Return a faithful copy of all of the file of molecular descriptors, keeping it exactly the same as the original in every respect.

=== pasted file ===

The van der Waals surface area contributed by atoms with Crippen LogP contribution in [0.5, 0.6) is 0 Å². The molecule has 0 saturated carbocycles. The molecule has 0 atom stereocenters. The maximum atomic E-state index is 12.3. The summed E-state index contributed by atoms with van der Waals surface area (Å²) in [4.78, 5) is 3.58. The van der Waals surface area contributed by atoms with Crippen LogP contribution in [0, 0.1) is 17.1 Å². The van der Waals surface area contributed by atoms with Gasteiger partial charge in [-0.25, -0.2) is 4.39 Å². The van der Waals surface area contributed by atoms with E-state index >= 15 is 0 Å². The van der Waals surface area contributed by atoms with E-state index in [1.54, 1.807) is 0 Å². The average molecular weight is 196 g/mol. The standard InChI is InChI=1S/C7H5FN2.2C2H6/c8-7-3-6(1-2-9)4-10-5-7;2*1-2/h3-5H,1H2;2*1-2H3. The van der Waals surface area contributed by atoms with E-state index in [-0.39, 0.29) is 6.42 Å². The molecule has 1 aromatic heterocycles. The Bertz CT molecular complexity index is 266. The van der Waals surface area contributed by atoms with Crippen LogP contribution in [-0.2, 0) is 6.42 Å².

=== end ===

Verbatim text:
The van der Waals surface area contributed by atoms with Crippen LogP contribution in [0.5, 0.6) is 0 Å². The molecule has 0 saturated carbocycles. The molecule has 0 atom stereocenters. The maximum atomic E-state index is 12.3. The summed E-state index contributed by atoms with van der Waals surface area (Å²) in [4.78, 5) is 3.58. The van der Waals surface area contributed by atoms with Crippen LogP contribution in [0, 0.1) is 17.1 Å². The van der Waals surface area contributed by atoms with Gasteiger partial charge in [-0.25, -0.2) is 4.39 Å². The van der Waals surface area contributed by atoms with E-state index >= 15 is 0 Å². The van der Waals surface area contributed by atoms with E-state index in [1.54, 1.807) is 0 Å². The average molecular weight is 196 g/mol. The standard InChI is InChI=1S/C7H5FN2.2C2H6/c8-7-3-6(1-2-9)4-10-5-7;2*1-2/h3-5H,1H2;2*1-2H3. The van der Waals surface area contributed by atoms with E-state index in [-0.39, 0.29) is 6.42 Å². The molecule has 1 aromatic heterocycles. The Bertz CT molecular complexity index is 266. The van der Waals surface area contributed by atoms with Crippen LogP contribution in [-0.2, 0) is 6.42 Å².